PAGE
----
Vauxhall/Opel is pushing ahead with a new partnership designed to integrate electric vehicles into modern networks and infrastructures.
The two plug-in Merivas spied here were caught during a charging cycle last week, prompting internet speculation that Vauxhall/Opel is working on a fully electric version of its mini-MPV.
But a Vauxhall spokesman insisted, “This car does not indicate that we’re considering building a hybrid or electric powertrain for the Meriva.”
Instead, the cars are believed to be part of Opel’s role within MeRegio (Minimum Emission Region), a research project that involves seven other partners including Bosch, Daimler (through the Smart brand) and data management firm SAP.
It’s designed to integrate the next generation of electric vehicles into the network, intelligently managing load and charging phases, feeding back energy into the grid where required (and crediting the car user with this), and facilitating cross-border roaming standards.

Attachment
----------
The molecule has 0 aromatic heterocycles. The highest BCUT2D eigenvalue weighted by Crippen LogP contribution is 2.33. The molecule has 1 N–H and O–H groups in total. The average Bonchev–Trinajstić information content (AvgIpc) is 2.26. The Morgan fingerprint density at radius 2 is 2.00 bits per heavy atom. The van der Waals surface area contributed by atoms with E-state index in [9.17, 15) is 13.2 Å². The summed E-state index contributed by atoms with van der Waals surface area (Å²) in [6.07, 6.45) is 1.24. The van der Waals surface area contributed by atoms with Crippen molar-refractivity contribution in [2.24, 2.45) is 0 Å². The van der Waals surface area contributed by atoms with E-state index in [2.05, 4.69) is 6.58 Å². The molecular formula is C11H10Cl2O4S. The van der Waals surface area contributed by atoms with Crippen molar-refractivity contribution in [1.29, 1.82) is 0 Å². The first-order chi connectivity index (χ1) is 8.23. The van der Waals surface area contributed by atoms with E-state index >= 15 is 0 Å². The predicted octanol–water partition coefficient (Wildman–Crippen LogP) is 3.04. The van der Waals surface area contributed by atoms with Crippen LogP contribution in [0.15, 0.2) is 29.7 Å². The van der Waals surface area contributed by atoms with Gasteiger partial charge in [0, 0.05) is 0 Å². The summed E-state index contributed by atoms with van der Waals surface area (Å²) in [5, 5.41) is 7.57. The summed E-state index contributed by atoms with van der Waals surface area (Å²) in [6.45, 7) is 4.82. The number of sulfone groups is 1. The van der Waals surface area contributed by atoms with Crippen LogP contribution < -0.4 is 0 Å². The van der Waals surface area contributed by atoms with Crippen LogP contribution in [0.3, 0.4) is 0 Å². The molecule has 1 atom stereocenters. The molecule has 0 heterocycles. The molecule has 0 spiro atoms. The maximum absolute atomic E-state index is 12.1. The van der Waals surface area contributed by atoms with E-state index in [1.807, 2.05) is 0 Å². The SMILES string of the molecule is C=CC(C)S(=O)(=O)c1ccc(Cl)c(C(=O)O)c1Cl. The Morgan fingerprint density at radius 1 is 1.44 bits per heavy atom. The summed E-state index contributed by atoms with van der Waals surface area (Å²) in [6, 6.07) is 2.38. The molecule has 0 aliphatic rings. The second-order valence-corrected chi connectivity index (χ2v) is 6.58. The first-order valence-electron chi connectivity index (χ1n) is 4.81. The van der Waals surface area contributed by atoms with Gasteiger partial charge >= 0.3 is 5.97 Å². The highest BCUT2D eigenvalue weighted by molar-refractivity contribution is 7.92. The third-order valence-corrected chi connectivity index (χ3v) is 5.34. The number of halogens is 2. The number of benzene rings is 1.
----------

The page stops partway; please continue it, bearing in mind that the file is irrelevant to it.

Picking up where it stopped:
The project also aims to establish up to 600 private, commercial and public charging points in Baden-Württemberg.
Several manufacturers, including BMW with its Mini E, have identified power network integration as an area of potential problems and benefits for electric vehicle users.
It’s hoped that using the battery capacity of thousands of EVs would help to offset the costs of cells, which are still relatively expensive.
More details of Opel’s involvement are expected this autumn. But it’s still unclear if the manufacturer’s input will extend to a fleet of trial vehicles, a policy that has been adopted by several motoring manufacturers.